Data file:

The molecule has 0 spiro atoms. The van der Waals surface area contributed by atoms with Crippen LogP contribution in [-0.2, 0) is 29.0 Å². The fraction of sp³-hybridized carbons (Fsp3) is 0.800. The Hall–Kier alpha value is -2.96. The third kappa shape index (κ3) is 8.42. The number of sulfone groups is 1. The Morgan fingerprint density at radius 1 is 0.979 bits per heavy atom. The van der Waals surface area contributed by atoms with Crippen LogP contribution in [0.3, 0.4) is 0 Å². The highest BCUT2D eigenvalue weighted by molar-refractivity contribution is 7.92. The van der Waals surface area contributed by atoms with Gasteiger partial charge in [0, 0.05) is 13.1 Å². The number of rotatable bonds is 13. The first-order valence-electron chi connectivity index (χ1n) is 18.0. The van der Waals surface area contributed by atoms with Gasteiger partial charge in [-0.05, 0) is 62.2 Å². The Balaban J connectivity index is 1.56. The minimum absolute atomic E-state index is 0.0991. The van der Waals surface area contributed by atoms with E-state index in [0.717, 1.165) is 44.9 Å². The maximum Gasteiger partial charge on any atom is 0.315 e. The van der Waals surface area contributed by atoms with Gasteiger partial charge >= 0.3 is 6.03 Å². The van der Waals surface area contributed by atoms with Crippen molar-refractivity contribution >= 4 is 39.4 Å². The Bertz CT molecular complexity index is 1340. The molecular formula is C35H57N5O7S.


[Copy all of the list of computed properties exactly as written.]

The molecule has 0 spiro atoms. The van der Waals surface area contributed by atoms with Crippen LogP contribution in [-0.2, 0) is 29.0 Å². The fraction of sp³-hybridized carbons (Fsp3) is 0.800. The Hall–Kier alpha value is -2.96. The third kappa shape index (κ3) is 8.42. The number of sulfone groups is 1. The Morgan fingerprint density at radius 1 is 0.979 bits per heavy atom. The van der Waals surface area contributed by atoms with Crippen LogP contribution in [0.3, 0.4) is 0 Å². The highest BCUT2D eigenvalue weighted by molar-refractivity contribution is 7.92. The van der Waals surface area contributed by atoms with Gasteiger partial charge in [0, 0.05) is 13.1 Å². The number of rotatable bonds is 13. The first-order valence-electron chi connectivity index (χ1n) is 18.0. The van der Waals surface area contributed by atoms with Gasteiger partial charge in [-0.05, 0) is 62.2 Å². The Balaban J connectivity index is 1.56. The minimum absolute atomic E-state index is 0.0991. The van der Waals surface area contributed by atoms with E-state index in [0.717, 1.165) is 44.9 Å². The maximum Gasteiger partial charge on any atom is 0.315 e. The van der Waals surface area contributed by atoms with Gasteiger partial charge >= 0.3 is 6.03 Å². The van der Waals surface area contributed by atoms with Crippen molar-refractivity contribution >= 4 is 39.4 Å². The Bertz CT molecular complexity index is 1340. The molecular formula is C35H57N5O7S.